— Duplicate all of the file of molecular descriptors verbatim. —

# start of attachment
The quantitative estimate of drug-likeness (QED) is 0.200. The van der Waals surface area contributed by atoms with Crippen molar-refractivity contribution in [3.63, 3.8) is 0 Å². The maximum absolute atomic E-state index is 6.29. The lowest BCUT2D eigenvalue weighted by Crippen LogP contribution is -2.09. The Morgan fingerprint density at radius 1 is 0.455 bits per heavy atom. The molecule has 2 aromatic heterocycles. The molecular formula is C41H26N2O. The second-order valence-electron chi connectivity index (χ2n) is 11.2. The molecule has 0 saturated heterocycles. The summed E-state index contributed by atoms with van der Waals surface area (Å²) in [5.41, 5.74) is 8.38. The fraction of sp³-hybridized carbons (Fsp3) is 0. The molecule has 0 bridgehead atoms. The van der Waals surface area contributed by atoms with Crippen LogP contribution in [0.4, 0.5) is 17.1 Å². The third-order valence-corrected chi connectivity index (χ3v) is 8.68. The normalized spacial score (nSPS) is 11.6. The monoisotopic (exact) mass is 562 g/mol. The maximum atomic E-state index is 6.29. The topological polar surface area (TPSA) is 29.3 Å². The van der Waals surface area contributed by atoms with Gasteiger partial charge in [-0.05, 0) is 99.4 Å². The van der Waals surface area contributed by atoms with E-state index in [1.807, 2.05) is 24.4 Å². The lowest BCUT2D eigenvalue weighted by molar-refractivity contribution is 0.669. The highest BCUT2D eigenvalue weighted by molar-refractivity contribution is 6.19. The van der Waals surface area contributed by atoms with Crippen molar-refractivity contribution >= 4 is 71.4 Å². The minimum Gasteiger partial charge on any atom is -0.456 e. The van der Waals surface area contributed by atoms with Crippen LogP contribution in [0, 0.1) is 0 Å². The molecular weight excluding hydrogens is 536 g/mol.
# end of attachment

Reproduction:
The quantitative estimate of drug-likeness (QED) is 0.200. The van der Waals surface area contributed by atoms with Crippen molar-refractivity contribution in [3.63, 3.8) is 0 Å². The maximum absolute atomic E-state index is 6.29. The lowest BCUT2D eigenvalue weighted by Crippen LogP contribution is -2.09. The Morgan fingerprint density at radius 1 is 0.455 bits per heavy atom. The molecule has 2 aromatic heterocycles. The molecular formula is C41H26N2O. The second-order valence-electron chi connectivity index (χ2n) is 11.2. The molecule has 0 saturated heterocycles. The summed E-state index contributed by atoms with van der Waals surface area (Å²) in [5.41, 5.74) is 8.38. The fraction of sp³-hybridized carbons (Fsp3) is 0. The molecule has 0 bridgehead atoms. The van der Waals surface area contributed by atoms with Crippen LogP contribution in [0.4, 0.5) is 17.1 Å². The third-order valence-corrected chi connectivity index (χ3v) is 8.68. The normalized spacial score (nSPS) is 11.6. The monoisotopic (exact) mass is 562 g/mol. The maximum atomic E-state index is 6.29. The topological polar surface area (TPSA) is 29.3 Å². The van der Waals surface area contributed by atoms with Gasteiger partial charge in [-0.05, 0) is 99.4 Å². The van der Waals surface area contributed by atoms with E-state index in [1.807, 2.05) is 24.4 Å². The lowest BCUT2D eigenvalue weighted by molar-refractivity contribution is 0.669. The highest BCUT2D eigenvalue weighted by molar-refractivity contribution is 6.19. The van der Waals surface area contributed by atoms with Crippen molar-refractivity contribution >= 4 is 71.4 Å². The minimum Gasteiger partial charge on any atom is -0.456 e. The van der Waals surface area contributed by atoms with Crippen LogP contribution in [0, 0.1) is 0 Å². The molecular weight excluding hydrogens is 536 g/mol.